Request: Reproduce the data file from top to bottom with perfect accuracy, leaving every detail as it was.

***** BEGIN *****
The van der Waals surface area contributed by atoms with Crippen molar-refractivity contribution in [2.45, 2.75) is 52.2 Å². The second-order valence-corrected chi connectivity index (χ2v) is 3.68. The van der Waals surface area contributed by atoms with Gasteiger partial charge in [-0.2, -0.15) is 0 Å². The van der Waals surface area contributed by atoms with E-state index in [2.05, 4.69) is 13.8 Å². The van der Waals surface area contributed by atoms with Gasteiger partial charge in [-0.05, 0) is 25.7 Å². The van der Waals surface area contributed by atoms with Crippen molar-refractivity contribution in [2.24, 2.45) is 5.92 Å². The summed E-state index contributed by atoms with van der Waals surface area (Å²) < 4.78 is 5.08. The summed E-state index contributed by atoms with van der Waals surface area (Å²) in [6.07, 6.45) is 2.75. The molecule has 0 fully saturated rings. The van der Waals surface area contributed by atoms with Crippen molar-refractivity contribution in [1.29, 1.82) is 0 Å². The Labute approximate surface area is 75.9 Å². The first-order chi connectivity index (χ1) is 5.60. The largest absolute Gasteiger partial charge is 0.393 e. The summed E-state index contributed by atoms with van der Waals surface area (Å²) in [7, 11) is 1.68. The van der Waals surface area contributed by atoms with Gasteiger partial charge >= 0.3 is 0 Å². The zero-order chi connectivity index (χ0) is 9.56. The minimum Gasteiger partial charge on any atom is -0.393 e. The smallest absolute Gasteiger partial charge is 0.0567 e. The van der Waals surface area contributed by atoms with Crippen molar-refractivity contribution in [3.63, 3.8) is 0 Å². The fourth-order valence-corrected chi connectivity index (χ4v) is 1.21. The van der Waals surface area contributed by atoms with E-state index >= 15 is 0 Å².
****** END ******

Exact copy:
The van der Waals surface area contributed by atoms with Crippen molar-refractivity contribution in [2.45, 2.75) is 52.2 Å². The second-order valence-corrected chi connectivity index (χ2v) is 3.68. The van der Waals surface area contributed by atoms with Gasteiger partial charge in [-0.2, -0.15) is 0 Å². The van der Waals surface area contributed by atoms with E-state index in [2.05, 4.69) is 13.8 Å². The van der Waals surface area contributed by atoms with Gasteiger partial charge in [-0.05, 0) is 25.7 Å². The van der Waals surface area contributed by atoms with Crippen molar-refractivity contribution in [2.24, 2.45) is 5.92 Å². The summed E-state index contributed by atoms with van der Waals surface area (Å²) < 4.78 is 5.08. The summed E-state index contributed by atoms with van der Waals surface area (Å²) in [6.07, 6.45) is 2.75. The molecule has 0 fully saturated rings. The van der Waals surface area contributed by atoms with Crippen molar-refractivity contribution in [1.29, 1.82) is 0 Å². The Labute approximate surface area is 75.9 Å². The first-order chi connectivity index (χ1) is 5.60. The largest absolute Gasteiger partial charge is 0.393 e. The summed E-state index contributed by atoms with van der Waals surface area (Å²) in [7, 11) is 1.68. The van der Waals surface area contributed by atoms with Gasteiger partial charge >= 0.3 is 0 Å². The zero-order chi connectivity index (χ0) is 9.56. The minimum Gasteiger partial charge on any atom is -0.393 e. The smallest absolute Gasteiger partial charge is 0.0567 e. The van der Waals surface area contributed by atoms with Crippen molar-refractivity contribution in [3.63, 3.8) is 0 Å². The fourth-order valence-corrected chi connectivity index (χ4v) is 1.21. The van der Waals surface area contributed by atoms with E-state index >= 15 is 0 Å².